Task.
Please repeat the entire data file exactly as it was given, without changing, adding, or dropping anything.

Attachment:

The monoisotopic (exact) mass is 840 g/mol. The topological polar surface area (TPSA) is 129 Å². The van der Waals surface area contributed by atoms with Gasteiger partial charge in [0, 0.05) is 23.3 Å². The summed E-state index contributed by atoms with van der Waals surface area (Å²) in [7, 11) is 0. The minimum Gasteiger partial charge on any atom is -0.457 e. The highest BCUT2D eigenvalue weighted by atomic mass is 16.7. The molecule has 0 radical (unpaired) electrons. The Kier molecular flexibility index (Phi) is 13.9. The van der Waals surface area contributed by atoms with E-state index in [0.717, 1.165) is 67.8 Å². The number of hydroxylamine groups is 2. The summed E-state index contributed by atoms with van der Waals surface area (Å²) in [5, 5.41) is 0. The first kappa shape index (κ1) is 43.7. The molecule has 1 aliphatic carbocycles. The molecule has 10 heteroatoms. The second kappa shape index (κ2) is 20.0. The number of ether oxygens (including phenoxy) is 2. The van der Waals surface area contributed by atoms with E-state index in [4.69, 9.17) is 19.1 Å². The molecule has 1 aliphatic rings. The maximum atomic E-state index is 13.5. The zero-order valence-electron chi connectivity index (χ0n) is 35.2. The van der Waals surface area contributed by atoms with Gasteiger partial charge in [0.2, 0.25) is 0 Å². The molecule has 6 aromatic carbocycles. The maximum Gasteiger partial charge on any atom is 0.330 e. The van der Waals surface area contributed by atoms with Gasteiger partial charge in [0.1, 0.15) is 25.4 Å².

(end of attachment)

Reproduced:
The monoisotopic (exact) mass is 840 g/mol. The topological polar surface area (TPSA) is 129 Å². The van der Waals surface area contributed by atoms with Gasteiger partial charge in [0, 0.05) is 23.3 Å². The summed E-state index contributed by atoms with van der Waals surface area (Å²) in [7, 11) is 0. The minimum Gasteiger partial charge on any atom is -0.457 e. The highest BCUT2D eigenvalue weighted by atomic mass is 16.7. The molecule has 0 radical (unpaired) electrons. The Kier molecular flexibility index (Phi) is 13.9. The van der Waals surface area contributed by atoms with E-state index in [0.717, 1.165) is 67.8 Å². The number of hydroxylamine groups is 2. The summed E-state index contributed by atoms with van der Waals surface area (Å²) in [5, 5.41) is 0. The first kappa shape index (κ1) is 43.7. The molecule has 1 aliphatic carbocycles. The molecule has 10 heteroatoms. The second kappa shape index (κ2) is 20.0. The number of ether oxygens (including phenoxy) is 2. The van der Waals surface area contributed by atoms with E-state index in [4.69, 9.17) is 19.1 Å². The molecule has 1 aliphatic rings. The maximum atomic E-state index is 13.5. The zero-order valence-electron chi connectivity index (χ0n) is 35.2. The van der Waals surface area contributed by atoms with Gasteiger partial charge in [0.2, 0.25) is 0 Å². The molecule has 6 aromatic carbocycles. The maximum Gasteiger partial charge on any atom is 0.330 e. The van der Waals surface area contributed by atoms with Gasteiger partial charge in [0.1, 0.15) is 25.4 Å².